Subscriptions offer consumers access to a steady supply of products, from food preparation and cosmetics to clothing and more. It now appears medical care could be the latest business disrupted by them.
Subscription medicine — also called “membership medicine,” “concierge medicine” and “direct primary care” — allows patients to pay a monthly, quarterly or annual fee to access a wide range of benefits and services. It is currently offered in a limited number of primary care practices, but appears to be ready for a growth spurt.
This Deep Dive explores subscription medicine services’ appeal and how the business model could disrupt the healthcare market.
A Healthy Market for Medical Subscriptions
Subscription medicine is not a new concept, as the first model debuted in the Pacific Northwest in the 1990s. Today, these services are available in several price tiers, from $400 to $600 for basic direct primary care to $25,000 for a “luxury concierge” offering.
The potential benefits are similar to those of many consumer-focused subscriptions. Patients receive personalization, which many subscription businesses seek to offer subscribers. A patient-specific subscription can help users better understand their health needs, make more informed choices and encourage cost-focused decisions.
Subscription medicine offers subscribers on-demand access to doctors the way top subscription services — like Netflix or Hulu — offer it through their platforms. Patients also gain a range of medical benefits, including same- or next-day appointments, and can often connect with doctors about health concerns using phone, email, text, video conferencing and other remote means when in-person appointments are unavailable.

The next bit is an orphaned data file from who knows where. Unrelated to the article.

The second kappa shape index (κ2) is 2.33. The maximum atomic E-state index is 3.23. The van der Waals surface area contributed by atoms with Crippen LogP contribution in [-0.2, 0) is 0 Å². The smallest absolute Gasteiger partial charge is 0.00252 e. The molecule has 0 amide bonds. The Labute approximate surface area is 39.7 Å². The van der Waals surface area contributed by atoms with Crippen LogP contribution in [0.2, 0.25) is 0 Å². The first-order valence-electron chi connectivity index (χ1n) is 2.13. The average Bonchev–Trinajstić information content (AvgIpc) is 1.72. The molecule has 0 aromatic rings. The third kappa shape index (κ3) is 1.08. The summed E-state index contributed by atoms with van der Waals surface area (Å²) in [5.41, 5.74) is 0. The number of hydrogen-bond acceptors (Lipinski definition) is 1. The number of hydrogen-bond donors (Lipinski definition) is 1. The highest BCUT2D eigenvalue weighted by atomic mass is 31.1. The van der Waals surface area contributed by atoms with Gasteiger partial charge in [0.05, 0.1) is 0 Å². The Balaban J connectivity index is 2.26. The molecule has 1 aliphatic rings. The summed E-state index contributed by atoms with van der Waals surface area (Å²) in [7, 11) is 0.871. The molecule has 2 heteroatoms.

Doctors have their own reasons for considering subscription medicine. It provides them with access to reliable revenue sources, for example, and the flexibility to determine how many patients they can accept. The option also provides the potential to reduce patient caseloads and prevent overwork. A 2016 Physicians Foundation survey of more than 17,000 doctors found 80 percent of respondents were either “overextended or at capacity,” making it impossible to see additional patients. In addition, 48 percent were forced to limit their hours after being overworked.
Employers can also benefit from subscription medicine. It can be less expensive than traditional healthcare coverage, meaning businesses save money when covering their workers’ health insurance. In fact, subscription medicine could help employers save 10 to 40 percent on insurance costs, by some estimates.
The wide range of medical services available through subscription plans means the subscription medicine market could see significant growth in coming years, as it is already increasing at 5 to 9 percent per year, by some accounts. While not likely to be a panacea for healthcare, subscription medicine appears to have the potential to ease common industry pains. It could be the right diagnosis to make medicine more accessible and fair for patients and physicians alike.
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